The St. Louis Rams trailed the San Francisco 49ers 28-0 when their fill-in quarterback, Kyle Boller, fumbled an attempted handoff to receiver Danny Amendola.
Ray McDonald, the 49ers' defensive end, returned the loose ball for a touchdown.
It was a humiliating moment during a humiliating 2009 season. Fourteen minutes remained in the game. I wondered whether the 49ers might win by 50.
What happened next cemented in my mind the greatness of the Rams' proudest player. Steven Jackson over the left side for seven yards. Jackson over the left said again, for 11. Jackson up the middle for six. Jackson to the left for gains of one and five yards.
Jackson ran defiantly and recklessly to prove a point. It was one of the more inspiring individual efforts few will remember.
"Not to say that I was holding anything back," Jackson said after that game, "but you got to understand that when you are down like we were, you don't give up."
Point taken. The Rams would finish 1-15 that season. Jackson would suffer a herniated disc in his back, but he would not relent. Jackson missed only one game that season before undergoing back surgery. He would carry 20 times for 63 excruciating yards during a Week 17 game in which the Rams, 1-14 and reeling, would manage only six first downs.
When Jackson's career is finished and it's time to discuss his Hall of Fame candidacy, that 2009 season should work in his favor, strange as it might seem on the surface.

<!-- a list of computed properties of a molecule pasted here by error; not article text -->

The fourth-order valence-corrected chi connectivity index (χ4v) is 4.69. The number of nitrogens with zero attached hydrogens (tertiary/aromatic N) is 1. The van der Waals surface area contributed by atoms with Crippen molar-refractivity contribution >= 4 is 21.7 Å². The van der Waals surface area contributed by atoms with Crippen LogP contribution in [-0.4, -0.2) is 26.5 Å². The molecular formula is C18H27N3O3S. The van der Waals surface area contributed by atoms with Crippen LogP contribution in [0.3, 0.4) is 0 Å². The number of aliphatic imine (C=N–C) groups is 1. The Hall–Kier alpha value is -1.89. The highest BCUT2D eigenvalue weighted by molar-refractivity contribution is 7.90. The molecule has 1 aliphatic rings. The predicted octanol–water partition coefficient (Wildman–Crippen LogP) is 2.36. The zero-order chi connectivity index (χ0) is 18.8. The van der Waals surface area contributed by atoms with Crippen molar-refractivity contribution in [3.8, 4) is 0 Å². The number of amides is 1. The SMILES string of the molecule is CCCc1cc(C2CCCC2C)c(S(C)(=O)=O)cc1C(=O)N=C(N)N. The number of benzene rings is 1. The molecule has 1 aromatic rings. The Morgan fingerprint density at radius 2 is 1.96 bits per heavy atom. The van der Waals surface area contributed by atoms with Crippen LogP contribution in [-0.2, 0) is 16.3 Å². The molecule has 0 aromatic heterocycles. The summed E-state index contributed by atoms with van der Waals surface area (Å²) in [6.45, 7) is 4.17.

Bernie Miklasz of the St. Louis Post-Dispatch asks whether the Rams' futility will drag down Jackson's Hall candidacy. He makes a detailed case for Jackson, now the Rams' career leader in rushing yardage. Miklasz: "SJ has received little help from the team, but he's consistently put up good numbers over a long stretch of seasons. Jackson has managed to produce at a high level and accumulate the yards under terrible circumstances that put him at a disadvantage. And that makes his career even more impressive."
Jim Thomas of the St. Louis Post-Dispatch says the Rams continue to churn their roster, releasing tight end Michael Hoomanawanui and guard Quinn Ojinnaka.
Nick Wagoner of stlouisrams.com notes that Ojinnaka started all four exhibition games this summer.
Danny O'Neil of the Seattle Times says the Seahawks have more continuity from last season to this one, a change from the early days under coach Pete Carroll. O'Neil: "Of the 53 players currently on Seattle's roster, 15 were acquired over the offseason. Compare that to last season, when 24 of Seattle's 53 players were in their first year with the team. The year before that, the number was 27, more than half the team."
Kent Somers of the Arizona Republic says the running game will be increasingly important for the Cardinals. Coach Ken Whisenhunt: ""We'd like to be a team that can do a little bit of everything, whether it's four wide receivers, two tight ends, whatever it takes. But the bottom line is you have to be able to run the football out of different running groups to give you opportunities in the pass game."
Matt Barrows of the Sacramento Bee expects newly added 49ers outside linebacker Clark Haggans to be available against Green Bay in Week 1 despite a scheduled disciplinary hearing with the NFL. Barrows: "Every outside linebacker on the roster missed at least one exhibition game this year, and starter Aldon Smith still is recovering from a hip pointer suffered in the preseason opener. Both he and fellow starter Ahmad Brooks were on the field for the start of practice Saturday." Parys Haralson's status for Week 1 is also in question.
Also from Barrows: a closer look at 49ers defensive coordinator Vic Fangio.
Eric Branch of the San Francisco Chronicle passes along thoughts from Alex Smith.